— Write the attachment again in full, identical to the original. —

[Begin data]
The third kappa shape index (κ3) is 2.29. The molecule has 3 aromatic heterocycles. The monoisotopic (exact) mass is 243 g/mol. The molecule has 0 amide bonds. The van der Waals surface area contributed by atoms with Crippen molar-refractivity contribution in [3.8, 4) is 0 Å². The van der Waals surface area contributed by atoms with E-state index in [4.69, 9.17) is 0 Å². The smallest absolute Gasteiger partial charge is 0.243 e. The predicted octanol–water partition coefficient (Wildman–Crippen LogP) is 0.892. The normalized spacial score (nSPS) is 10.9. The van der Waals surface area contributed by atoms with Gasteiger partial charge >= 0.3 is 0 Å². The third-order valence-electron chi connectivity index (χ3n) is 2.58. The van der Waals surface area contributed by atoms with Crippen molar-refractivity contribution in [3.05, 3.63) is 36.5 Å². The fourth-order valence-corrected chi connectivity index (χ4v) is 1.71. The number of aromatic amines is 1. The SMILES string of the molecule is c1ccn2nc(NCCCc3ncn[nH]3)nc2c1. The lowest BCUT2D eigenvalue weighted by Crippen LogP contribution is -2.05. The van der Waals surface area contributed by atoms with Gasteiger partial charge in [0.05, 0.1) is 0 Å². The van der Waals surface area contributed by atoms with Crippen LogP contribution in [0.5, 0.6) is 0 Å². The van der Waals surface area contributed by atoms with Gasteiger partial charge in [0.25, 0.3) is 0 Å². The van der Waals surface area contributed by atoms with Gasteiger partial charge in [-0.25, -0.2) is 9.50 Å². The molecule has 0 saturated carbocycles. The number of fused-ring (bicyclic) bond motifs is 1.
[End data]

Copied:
The third kappa shape index (κ3) is 2.29. The molecule has 3 aromatic heterocycles. The monoisotopic (exact) mass is 243 g/mol. The molecule has 0 amide bonds. The van der Waals surface area contributed by atoms with Crippen molar-refractivity contribution in [3.8, 4) is 0 Å². The van der Waals surface area contributed by atoms with E-state index in [4.69, 9.17) is 0 Å². The smallest absolute Gasteiger partial charge is 0.243 e. The predicted octanol–water partition coefficient (Wildman–Crippen LogP) is 0.892. The normalized spacial score (nSPS) is 10.9. The van der Waals surface area contributed by atoms with Gasteiger partial charge >= 0.3 is 0 Å². The third-order valence-electron chi connectivity index (χ3n) is 2.58. The van der Waals surface area contributed by atoms with Crippen molar-refractivity contribution in [3.05, 3.63) is 36.5 Å². The fourth-order valence-corrected chi connectivity index (χ4v) is 1.71. The number of aromatic amines is 1. The SMILES string of the molecule is c1ccn2nc(NCCCc3ncn[nH]3)nc2c1. The lowest BCUT2D eigenvalue weighted by Crippen LogP contribution is -2.05. The van der Waals surface area contributed by atoms with Gasteiger partial charge in [0.05, 0.1) is 0 Å². The van der Waals surface area contributed by atoms with Crippen LogP contribution in [0.5, 0.6) is 0 Å². The van der Waals surface area contributed by atoms with Gasteiger partial charge in [0.25, 0.3) is 0 Å². The van der Waals surface area contributed by atoms with Gasteiger partial charge in [-0.25, -0.2) is 9.50 Å². The molecule has 0 saturated carbocycles. The number of fused-ring (bicyclic) bond motifs is 1.